Designed by: PepsiCo Design & Innovation
Country: United States

Student Work – Adam Paterson and Santi Tonsukha

2 Minutes Read

growyourown01

Designed by Adam Paterson and Santi Tonsukha | Country: United Kingdom

 Adam Paterson and Santi Tonsukha, students from the Royal College of Art have sent us in some images of their latest project ‘GrowYourOwn’, packaging for fruit and vegetable seeds for novice gardeners. This range of packaging works extremely well, the combination of clean attractive graphics with simple sustainable materials compliment how well each individual piece fulfils its purpose perfectly. Having won the ‘In-Book’ award for the D&AD student Awards 2009 we are eagerly awaiting their forthcoming projects.

 Designers’ own words:

‘A single piece of 100% recycled corrugated cardboard is the package.

Research showed that users didn’t use all the seeds in a pack at once.
The new packaging is easily re-sealable. Insights also suggested that
an allotment grower generally doesn’t want to grow/eat a large number
of crops of the same variety. The new packaging can hold a variety of
seeds, separately, in one pack, utilizing the corrugated structure of
the cardboard as natural dividers.

With previous seed packaging, distributing the seeds evenly from the
pack was very hard. By using the corrugated structure the seeds are
held in thin rows, which are the perfect ‘v’ shape to allow them to be
very easily and controllably shaken out.

It can be tedious and boring laying out rows of seeds whilst trying to
maintain equal spacing. The new measuring tape style, which the DIY
savvy customer can easily relate, makes it much quicker and easier.
The tape, with its embedded seeds, has 10 cm markers on it, making it
easy to simply pull out the desired length, tear it off and lay it in
the ground.

The packaging for bulbs is reminiscent of brown paper sacks, creating
a mental link with what the consumer is used to seeing/buying the
fully-grown vegetable in.

The natural matte colour and aesthetic of the cardboard creates visual
differentiation from the other packages that present too much
information and can be overwhelming and intimidating as a result.’

 

 

growyourown05

 

growyourown02

 

growyourown03

 

growyourown04

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Designed by: PepsiCo Design & Innovation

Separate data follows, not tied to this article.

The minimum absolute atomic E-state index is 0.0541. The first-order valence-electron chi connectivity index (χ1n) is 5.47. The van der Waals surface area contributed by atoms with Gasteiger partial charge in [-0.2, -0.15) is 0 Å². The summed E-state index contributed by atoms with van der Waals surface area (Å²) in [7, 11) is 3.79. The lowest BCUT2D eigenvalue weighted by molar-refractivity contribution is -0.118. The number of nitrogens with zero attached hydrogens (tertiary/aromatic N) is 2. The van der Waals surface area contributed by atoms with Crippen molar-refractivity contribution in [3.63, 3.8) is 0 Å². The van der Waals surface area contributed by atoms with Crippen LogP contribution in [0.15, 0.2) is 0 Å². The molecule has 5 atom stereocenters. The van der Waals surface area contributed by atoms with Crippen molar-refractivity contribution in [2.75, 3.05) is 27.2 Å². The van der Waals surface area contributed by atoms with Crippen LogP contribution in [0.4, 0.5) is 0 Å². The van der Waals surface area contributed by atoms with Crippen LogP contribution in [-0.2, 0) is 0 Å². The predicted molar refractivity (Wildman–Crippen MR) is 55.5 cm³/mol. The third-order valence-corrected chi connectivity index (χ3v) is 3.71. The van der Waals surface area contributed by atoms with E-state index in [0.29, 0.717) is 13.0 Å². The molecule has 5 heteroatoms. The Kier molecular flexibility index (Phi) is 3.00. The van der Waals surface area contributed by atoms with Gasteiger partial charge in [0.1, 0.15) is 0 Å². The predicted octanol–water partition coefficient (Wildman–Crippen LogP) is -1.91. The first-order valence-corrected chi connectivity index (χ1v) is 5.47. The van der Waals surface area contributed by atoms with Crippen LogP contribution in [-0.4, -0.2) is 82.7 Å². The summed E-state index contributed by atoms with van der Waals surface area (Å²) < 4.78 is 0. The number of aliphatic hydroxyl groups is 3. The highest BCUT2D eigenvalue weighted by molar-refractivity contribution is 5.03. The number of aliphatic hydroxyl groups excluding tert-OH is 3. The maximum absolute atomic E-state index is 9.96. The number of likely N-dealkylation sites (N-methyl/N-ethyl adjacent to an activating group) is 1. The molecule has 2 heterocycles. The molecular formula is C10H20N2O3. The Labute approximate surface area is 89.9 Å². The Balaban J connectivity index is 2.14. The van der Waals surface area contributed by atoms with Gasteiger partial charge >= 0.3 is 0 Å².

Country: United States

Student Work – Adam Paterson and Santi Tonsukha

2 Minutes Read
growyourown01

growyourown01

Designed by Adam Paterson and Santi Tonsukha | Country: United Kingdom

 Adam Paterson and Santi Tonsukha, students from the Royal College of Art have sent us in some images of their latest project ‘GrowYourOwn’, packaging for fruit and vegetable seeds for novice gardeners. This range of packaging works extremely well, the combination of clean attractive graphics with simple sustainable materials compliment how well each individual piece fulfils its purpose perfectly. Having won the ‘In-Book’ award for the D&AD student Awards 2009 we are eagerly awaiting their forthcoming projects.

 Designers’ own words:

‘A single piece of 100% recycled corrugated cardboard is the package.

Research showed that users didn’t use all the seeds in a pack at once.
The new packaging is easily re-sealable. Insights also suggested that
an allotment grower generally doesn’t want to grow/eat a large number
of crops of the same variety. The new packaging can hold a variety of
seeds, separately, in one pack, utilizing the corrugated structure of
the cardboard as natural dividers.

With previous seed packaging, distributing the seeds evenly from the
pack was very hard. By using the corrugated structure the seeds are
held in thin rows, which are the perfect ‘v’ shape to allow them to be
very easily and controllably shaken out.

It can be tedious and boring laying out rows of seeds whilst trying to
maintain equal spacing. The new measuring tape style, which the DIY
savvy customer can easily relate, makes it much quicker and easier.
The tape, with its embedded seeds, has 10 cm markers on it, making it
easy to simply pull out the desired length, tear it off and lay it in
the ground.

The packaging for bulbs is reminiscent of brown paper sacks, creating
a mental link with what the consumer is used to seeing/buying the
fully-grown vegetable in.

The natural matte colour and aesthetic of the cardboard creates visual
differentiation from the other packages that present too much
information and can be overwhelming and intimidating as a result.’

 

 

growyourown05

 

growyourown02

 

growyourown03

 

growyourown04

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